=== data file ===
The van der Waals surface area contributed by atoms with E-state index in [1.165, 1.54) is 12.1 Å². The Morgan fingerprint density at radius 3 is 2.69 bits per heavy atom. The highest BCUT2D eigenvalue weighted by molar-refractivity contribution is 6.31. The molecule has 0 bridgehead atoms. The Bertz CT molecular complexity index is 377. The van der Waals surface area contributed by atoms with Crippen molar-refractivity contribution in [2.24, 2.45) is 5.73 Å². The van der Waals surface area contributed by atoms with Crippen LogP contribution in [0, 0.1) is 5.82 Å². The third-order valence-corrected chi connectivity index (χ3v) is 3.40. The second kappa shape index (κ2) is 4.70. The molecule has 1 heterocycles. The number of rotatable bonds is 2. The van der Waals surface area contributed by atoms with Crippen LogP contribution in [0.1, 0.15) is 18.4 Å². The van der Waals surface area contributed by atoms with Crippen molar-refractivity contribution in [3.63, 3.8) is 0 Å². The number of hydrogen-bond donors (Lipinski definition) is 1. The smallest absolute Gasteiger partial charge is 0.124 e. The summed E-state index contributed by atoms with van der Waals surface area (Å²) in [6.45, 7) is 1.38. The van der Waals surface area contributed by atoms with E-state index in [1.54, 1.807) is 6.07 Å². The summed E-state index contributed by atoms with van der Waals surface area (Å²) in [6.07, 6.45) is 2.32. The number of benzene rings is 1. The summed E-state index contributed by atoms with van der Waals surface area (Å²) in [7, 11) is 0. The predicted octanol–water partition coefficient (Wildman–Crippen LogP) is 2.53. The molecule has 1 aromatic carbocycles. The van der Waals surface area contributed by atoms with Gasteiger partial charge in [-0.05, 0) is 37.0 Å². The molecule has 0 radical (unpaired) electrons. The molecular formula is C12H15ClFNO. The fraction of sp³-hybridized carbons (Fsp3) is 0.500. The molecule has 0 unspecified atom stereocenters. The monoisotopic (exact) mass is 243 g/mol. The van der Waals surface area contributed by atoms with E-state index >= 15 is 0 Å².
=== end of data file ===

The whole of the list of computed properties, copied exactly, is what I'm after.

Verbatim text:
The van der Waals surface area contributed by atoms with E-state index in [1.165, 1.54) is 12.1 Å². The Morgan fingerprint density at radius 3 is 2.69 bits per heavy atom. The highest BCUT2D eigenvalue weighted by molar-refractivity contribution is 6.31. The molecule has 0 bridgehead atoms. The Bertz CT molecular complexity index is 377. The van der Waals surface area contributed by atoms with Crippen molar-refractivity contribution in [2.24, 2.45) is 5.73 Å². The van der Waals surface area contributed by atoms with Crippen LogP contribution in [0, 0.1) is 5.82 Å². The third-order valence-corrected chi connectivity index (χ3v) is 3.40. The second kappa shape index (κ2) is 4.70. The molecule has 1 heterocycles. The number of rotatable bonds is 2. The van der Waals surface area contributed by atoms with Crippen LogP contribution in [0.1, 0.15) is 18.4 Å². The van der Waals surface area contributed by atoms with Crippen molar-refractivity contribution in [3.63, 3.8) is 0 Å². The number of hydrogen-bond donors (Lipinski definition) is 1. The smallest absolute Gasteiger partial charge is 0.124 e. The summed E-state index contributed by atoms with van der Waals surface area (Å²) in [6.45, 7) is 1.38. The van der Waals surface area contributed by atoms with E-state index in [1.54, 1.807) is 6.07 Å². The summed E-state index contributed by atoms with van der Waals surface area (Å²) in [6.07, 6.45) is 2.32. The number of benzene rings is 1. The summed E-state index contributed by atoms with van der Waals surface area (Å²) in [7, 11) is 0. The predicted octanol–water partition coefficient (Wildman–Crippen LogP) is 2.53. The molecule has 1 aromatic carbocycles. The van der Waals surface area contributed by atoms with Gasteiger partial charge in [-0.05, 0) is 37.0 Å². The molecule has 0 radical (unpaired) electrons. The molecular formula is C12H15ClFNO. The fraction of sp³-hybridized carbons (Fsp3) is 0.500. The molecule has 0 unspecified atom stereocenters. The monoisotopic (exact) mass is 243 g/mol. The van der Waals surface area contributed by atoms with E-state index >= 15 is 0 Å².